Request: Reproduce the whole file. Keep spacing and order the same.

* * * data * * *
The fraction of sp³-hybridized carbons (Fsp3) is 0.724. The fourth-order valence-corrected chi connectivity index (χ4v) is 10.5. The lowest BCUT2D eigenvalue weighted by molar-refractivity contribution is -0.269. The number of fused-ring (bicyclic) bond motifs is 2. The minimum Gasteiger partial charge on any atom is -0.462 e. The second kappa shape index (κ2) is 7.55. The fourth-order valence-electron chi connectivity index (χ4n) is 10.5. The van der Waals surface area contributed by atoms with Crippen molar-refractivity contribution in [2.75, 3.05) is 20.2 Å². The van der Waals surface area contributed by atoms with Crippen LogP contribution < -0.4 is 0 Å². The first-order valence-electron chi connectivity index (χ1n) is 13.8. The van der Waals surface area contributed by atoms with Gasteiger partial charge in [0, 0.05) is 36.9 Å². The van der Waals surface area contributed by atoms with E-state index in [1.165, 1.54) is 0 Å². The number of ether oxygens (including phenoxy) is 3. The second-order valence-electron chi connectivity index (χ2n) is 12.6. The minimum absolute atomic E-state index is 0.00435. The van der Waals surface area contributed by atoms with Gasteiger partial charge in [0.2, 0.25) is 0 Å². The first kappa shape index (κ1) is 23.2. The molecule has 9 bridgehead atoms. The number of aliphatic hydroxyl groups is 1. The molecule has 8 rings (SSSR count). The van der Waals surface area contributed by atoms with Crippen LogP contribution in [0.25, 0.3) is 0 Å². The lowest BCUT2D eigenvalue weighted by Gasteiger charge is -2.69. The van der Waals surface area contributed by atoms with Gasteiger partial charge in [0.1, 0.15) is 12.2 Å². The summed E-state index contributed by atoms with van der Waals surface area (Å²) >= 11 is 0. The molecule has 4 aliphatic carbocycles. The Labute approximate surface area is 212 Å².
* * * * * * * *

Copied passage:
The fraction of sp³-hybridized carbons (Fsp3) is 0.724. The fourth-order valence-corrected chi connectivity index (χ4v) is 10.5. The lowest BCUT2D eigenvalue weighted by molar-refractivity contribution is -0.269. The number of fused-ring (bicyclic) bond motifs is 2. The minimum Gasteiger partial charge on any atom is -0.462 e. The second kappa shape index (κ2) is 7.55. The fourth-order valence-electron chi connectivity index (χ4n) is 10.5. The van der Waals surface area contributed by atoms with Crippen molar-refractivity contribution in [2.75, 3.05) is 20.2 Å². The van der Waals surface area contributed by atoms with Crippen LogP contribution < -0.4 is 0 Å². The first-order valence-electron chi connectivity index (χ1n) is 13.8. The van der Waals surface area contributed by atoms with Gasteiger partial charge in [0, 0.05) is 36.9 Å². The van der Waals surface area contributed by atoms with E-state index in [1.165, 1.54) is 0 Å². The number of ether oxygens (including phenoxy) is 3. The second-order valence-electron chi connectivity index (χ2n) is 12.6. The minimum absolute atomic E-state index is 0.00435. The van der Waals surface area contributed by atoms with Gasteiger partial charge in [0.2, 0.25) is 0 Å². The first kappa shape index (κ1) is 23.2. The molecule has 9 bridgehead atoms. The number of aliphatic hydroxyl groups is 1. The molecule has 8 rings (SSSR count). The van der Waals surface area contributed by atoms with Crippen LogP contribution in [0.25, 0.3) is 0 Å². The lowest BCUT2D eigenvalue weighted by Gasteiger charge is -2.69. The van der Waals surface area contributed by atoms with Gasteiger partial charge in [0.1, 0.15) is 12.2 Å². The summed E-state index contributed by atoms with van der Waals surface area (Å²) >= 11 is 0. The molecule has 4 aliphatic carbocycles. The Labute approximate surface area is 212 Å².